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Quantitative - GRE

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					Quantitative - GRE

Jeff Stocco Career Center
October 2008
Geography of the Quantitative
Section
 45 minutes
 28 questions
    •   13 – 15 Quantitative Comparisons
    •   8 – 10 Problem Solving
    •   4 – 6 Chart Questions (2-3 charts)
    •   0-1     Numeric Entry (starting Nov. 07)
What math background is needed?

   Needed
    –   Arithmetic
    –   Basic algebra
    –   Basic geometry
    –   Elementary statistics
   NOT needed
    – Calculus (or pre-calculus)
    – Trigonometry
    – High-level algebra or geometry
How to prepare?

   Review math facts
    – Chapters 10 – 12 Princeton Review
   Learn tips and techniques
    – Chapters 9 – 12 Princeton Review
   Practice, Practice, Practice!
    – Chapter 20 Princeton Review
    – Practice Questions, PowerPrep Software
“Math Facts” – an example
   Order of Operations
    – PEMDAS

    12 + 4(2 + 1)2 / 6 – 7 =

    Please Excuse My Dear Aunt Sally
       Parentheses
       Exponents
       Multiplication/Division
       Addition/Subtraction
Tackling regular math problems

 Don’t assume drawings are to scale
 “It cannot be determined”
    – Easy question: could be the answer
    – Difficult question: almost never the answer
 Read and copy carefully
 Work backward
    – Try the answers first (or substitute)
   Plugging in numbers
Working backward – example
Which of the following values of a does not satisfy
5a – 3 < 3a + 5 ?

A             -2

B             0

C             2

D             3

E             4
   Try 0     -3 < 5

   Try 2     7 < 11

   Try 3     12 < 14

   Try –2 -13 < -1

   Try 4     17 = 17
     –      Therefore “E”
Ballparking

 Eliminate answers that are “out of the
  ballpark.”
 Example:
    A 100-foot rope is cut so that the shorter piece is 2/3 the length
    of the longer piece. How many feet long is the shorter piece?
          ( ) 75
          ( ) 66 2/3
          ( ) 50
          ( ) 40
          ( ) 33 1/3
Plugging in – Example
(Make up numbers and plug them in)

The positive difference between the squares of 2 consecutive integers
is always:

                                    Use 2 & 3 Use 0 & 1
                                    9–4=5 1–0=1
A the square of an                  No        -
  integer
B a multiple of 5                   Yes              No
C an even integer                   No               -
D an odd number                     Yes              Yes
E a prime number                    Yes              No
Approximate – Example

Which of the following is the closest approximation of the
value of      (0.507) (507) ?
                  5.07
                                   Approximate each value in
                                    the equation
A 1
                                    (.5) (500) =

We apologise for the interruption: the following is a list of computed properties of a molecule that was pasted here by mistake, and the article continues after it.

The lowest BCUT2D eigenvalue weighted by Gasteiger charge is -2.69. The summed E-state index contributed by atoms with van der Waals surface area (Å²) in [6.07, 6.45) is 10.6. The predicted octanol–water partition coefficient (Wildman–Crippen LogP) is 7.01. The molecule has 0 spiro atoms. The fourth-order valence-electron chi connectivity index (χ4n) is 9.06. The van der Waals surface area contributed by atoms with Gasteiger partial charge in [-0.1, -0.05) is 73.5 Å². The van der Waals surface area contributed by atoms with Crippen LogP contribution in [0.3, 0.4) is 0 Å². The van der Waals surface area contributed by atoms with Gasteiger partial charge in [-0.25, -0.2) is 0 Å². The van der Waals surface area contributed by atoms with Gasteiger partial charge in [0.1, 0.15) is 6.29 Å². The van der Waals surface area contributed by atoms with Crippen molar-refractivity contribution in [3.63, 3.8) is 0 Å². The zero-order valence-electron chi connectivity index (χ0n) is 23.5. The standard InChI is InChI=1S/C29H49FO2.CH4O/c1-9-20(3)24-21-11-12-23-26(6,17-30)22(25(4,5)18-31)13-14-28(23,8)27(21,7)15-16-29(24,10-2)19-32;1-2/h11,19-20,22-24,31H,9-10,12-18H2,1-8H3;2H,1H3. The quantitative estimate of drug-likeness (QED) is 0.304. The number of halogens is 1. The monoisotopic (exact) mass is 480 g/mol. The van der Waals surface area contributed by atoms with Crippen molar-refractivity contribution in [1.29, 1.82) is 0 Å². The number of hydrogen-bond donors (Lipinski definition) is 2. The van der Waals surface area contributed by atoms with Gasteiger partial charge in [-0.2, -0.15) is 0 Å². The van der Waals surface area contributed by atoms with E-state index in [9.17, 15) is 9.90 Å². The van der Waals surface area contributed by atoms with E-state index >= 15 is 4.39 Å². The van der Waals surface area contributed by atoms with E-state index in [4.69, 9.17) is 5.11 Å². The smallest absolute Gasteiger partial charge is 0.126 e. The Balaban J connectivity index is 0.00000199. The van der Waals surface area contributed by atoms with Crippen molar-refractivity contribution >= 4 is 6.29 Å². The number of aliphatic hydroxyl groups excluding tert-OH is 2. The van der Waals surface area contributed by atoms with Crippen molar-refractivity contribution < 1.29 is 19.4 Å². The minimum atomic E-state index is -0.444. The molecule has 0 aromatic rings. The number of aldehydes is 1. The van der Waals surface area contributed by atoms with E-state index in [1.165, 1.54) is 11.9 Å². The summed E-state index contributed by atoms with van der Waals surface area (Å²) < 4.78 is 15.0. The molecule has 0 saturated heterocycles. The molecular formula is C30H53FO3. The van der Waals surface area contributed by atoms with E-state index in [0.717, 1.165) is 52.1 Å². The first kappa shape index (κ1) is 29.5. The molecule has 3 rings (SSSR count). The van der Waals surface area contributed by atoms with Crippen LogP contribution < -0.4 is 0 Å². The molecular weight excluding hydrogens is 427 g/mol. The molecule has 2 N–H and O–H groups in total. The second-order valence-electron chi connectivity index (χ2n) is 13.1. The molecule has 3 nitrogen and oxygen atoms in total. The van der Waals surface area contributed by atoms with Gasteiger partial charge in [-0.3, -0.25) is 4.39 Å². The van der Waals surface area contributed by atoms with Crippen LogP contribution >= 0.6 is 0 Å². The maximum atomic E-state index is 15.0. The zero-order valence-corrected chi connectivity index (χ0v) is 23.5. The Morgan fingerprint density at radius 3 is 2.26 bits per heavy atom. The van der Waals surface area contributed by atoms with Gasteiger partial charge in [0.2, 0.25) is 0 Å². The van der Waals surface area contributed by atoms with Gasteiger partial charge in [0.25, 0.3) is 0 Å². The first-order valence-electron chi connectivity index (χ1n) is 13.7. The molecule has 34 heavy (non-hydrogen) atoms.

B 5                                     5


C 10                                250 = 50
                                     5

D 50                                therefore D

E 100
“Trap Answers” - example
 The price of a jacket was reduced by 10%. During a
 special sale, the price was discounted another 10%.
 What was the total percentage discount from the
 original price of the jacket?
 A   15%
 B   19%          Which is the “trap answer”?
 C   20%          (the one that seems too easy)
 D   21%
 E   25%
Charts

   4 – 5 questions per chart or graph
    – Grids
    – Bar graphs
    – Pie charts
    – Tables
 Draw your own picture if it helps
 All are special cases of general math
Quantitative Comparisons

   Only 4 choices
    –A      is Column A always greater?
    –B      is Column B always greater?
    –C      are they always equal?
    –D      none of the above
            (can’t be determined)
   If the question has only numbers,
    – D cannot be the answer!
Quantitative Comparisons

   Avoid Computation (when you can)
    – Example

    Area of a circle, diameter 12      Surface area of a sphere, diameter 12

    Solve:
    Picture a circle of 12” diameter   Picture a ball of 12” diameter

    Which one would have a larger surface area?
    Do you need to use formulas?
Quantitative Comparisons

   Avoid lengthy calculations (when you can)
    – Example
             A                      B
       9 (3 + 24)       ?     (9 X 3) + (9 X 24)
                        =     9 (3 + 24)
Numeric Entry - Type a Number

 New to the computer-based GRE,
  starting in November 2007
 0 or 1 questions
 Answer either as a number in a single
  box, or as a fraction in two boxes
Strategies for Numeric Entry

 Answer the question that is asked
 If you are asked to round your answer
    – Required degree of accuracy (e.g. nearest
      integer)
   Is your answer reasonable?
Numeric Entry - Example
   The total amount of Judy’s water bill for the last quarter of the
    year was $40.50. The bill consisted of a fixed charge of $13.50
    plus a charge of $0.0075 per gallon for the water used in the
    quarter. For how many gallons of water was Judy charged for
    the quarter?


                                – gallons



   Click on the answer box and type in a number. Backspace to
    erase.

				
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